Windows 10 changes don't calm European privacy concerns
Swayne B. Hall / AP
Microsoft moved to quell worries last month that its Windows 10 operating system collects too much personal data about users. But the moves didn't stop a group of European Union privacy watchdogs from expressing additional concerns to the company, according to a letter sent last week:
"As the scope of the personal data necessary for the functionalities of the operating system has not been adequately clarified, open questions remain about the proportionality of the personal data that are being processed by Windows 10 for different purposes."
Key background: Privacy advocates worry about the many types of data the operating system delivers to Microsoft, including geo-location and telemetry information. An Electronic Frontier Foundation staffer said last year that "it's a shame that Microsoft made users choose between having privacy and security." The European group raised questions in a letter early last year.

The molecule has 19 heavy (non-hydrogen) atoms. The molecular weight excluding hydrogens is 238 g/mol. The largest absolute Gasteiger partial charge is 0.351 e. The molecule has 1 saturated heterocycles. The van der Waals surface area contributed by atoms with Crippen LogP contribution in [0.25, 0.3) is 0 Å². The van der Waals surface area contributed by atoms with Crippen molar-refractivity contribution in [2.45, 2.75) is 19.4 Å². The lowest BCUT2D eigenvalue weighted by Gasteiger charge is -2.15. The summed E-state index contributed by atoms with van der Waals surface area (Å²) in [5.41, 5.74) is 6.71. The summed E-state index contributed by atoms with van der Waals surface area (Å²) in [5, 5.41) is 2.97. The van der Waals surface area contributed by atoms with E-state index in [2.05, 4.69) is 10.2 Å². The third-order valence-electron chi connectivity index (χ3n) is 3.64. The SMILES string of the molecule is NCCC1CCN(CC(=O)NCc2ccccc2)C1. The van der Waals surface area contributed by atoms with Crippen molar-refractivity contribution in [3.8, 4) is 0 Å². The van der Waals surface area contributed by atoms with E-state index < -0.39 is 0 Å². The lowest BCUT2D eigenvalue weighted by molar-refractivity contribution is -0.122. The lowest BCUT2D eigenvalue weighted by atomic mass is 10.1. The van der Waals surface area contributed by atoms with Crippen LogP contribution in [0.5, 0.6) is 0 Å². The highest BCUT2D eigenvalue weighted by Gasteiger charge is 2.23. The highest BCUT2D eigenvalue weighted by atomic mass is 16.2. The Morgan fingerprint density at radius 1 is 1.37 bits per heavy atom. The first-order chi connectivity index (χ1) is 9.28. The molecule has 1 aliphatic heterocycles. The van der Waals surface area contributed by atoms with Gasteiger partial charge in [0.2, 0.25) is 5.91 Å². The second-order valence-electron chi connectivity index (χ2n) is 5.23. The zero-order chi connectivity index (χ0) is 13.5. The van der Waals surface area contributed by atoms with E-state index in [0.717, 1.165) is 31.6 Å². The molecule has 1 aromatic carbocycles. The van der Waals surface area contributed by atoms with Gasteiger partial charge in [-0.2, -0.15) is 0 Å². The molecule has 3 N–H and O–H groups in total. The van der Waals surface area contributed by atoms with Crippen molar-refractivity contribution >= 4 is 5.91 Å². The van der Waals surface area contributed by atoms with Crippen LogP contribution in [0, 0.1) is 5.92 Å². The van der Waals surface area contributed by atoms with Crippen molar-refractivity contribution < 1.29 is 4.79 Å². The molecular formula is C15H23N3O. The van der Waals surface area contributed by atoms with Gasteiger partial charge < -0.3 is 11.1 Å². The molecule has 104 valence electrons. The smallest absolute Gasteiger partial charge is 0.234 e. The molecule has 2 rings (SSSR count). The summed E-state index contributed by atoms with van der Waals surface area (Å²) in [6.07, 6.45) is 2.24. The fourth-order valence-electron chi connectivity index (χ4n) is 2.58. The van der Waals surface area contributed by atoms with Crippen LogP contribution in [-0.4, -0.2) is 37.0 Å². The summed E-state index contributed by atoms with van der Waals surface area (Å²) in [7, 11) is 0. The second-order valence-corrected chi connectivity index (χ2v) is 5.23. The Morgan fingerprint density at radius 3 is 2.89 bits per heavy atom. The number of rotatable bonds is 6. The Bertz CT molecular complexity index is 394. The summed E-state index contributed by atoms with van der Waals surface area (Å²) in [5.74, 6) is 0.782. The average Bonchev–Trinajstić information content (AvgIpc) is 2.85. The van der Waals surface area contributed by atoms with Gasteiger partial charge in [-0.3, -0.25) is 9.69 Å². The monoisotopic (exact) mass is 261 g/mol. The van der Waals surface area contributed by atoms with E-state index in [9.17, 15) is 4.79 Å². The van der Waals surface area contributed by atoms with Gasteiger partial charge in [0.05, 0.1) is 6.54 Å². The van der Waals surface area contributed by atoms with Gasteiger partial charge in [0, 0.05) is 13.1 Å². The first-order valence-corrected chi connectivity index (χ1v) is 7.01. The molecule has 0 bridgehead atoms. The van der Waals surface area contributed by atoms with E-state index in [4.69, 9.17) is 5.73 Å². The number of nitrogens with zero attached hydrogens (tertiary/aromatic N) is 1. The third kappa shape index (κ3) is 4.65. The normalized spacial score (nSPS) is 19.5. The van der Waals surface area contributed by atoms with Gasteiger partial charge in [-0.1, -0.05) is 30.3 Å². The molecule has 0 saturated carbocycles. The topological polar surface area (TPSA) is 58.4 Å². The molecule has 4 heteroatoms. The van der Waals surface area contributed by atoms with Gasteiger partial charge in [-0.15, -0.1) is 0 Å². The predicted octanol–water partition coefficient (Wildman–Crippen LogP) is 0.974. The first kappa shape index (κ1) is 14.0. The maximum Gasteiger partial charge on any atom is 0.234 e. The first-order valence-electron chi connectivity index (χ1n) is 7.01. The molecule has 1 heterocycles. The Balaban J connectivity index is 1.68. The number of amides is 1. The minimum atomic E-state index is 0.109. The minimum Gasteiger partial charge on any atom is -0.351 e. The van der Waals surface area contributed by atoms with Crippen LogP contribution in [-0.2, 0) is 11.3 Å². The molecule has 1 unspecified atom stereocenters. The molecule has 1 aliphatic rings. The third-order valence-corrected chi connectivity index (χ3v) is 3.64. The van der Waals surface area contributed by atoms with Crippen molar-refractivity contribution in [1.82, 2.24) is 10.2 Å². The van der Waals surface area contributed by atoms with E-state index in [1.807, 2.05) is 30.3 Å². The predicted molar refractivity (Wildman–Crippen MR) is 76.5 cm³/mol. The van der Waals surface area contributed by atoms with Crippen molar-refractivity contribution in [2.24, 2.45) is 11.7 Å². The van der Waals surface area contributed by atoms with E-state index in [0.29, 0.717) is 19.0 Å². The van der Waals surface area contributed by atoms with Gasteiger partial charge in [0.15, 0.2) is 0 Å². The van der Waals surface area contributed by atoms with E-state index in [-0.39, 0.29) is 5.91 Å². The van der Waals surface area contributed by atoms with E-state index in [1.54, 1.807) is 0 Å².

Latest developments: Microsoft introduced a new privacy dashboard in January, according to a blog post, after user requests "for more control over your data, a greater understanding of how data is collected, and the benefits this brings for a more personalized experience." The company didn't respond to a request for comment on the EU letter, which said that the "proposed new explanation when, for example, a user switches the level of telemetry data from 'full' to 'basic' that Microsoft will collect 'less data' is insufficient without further explanation."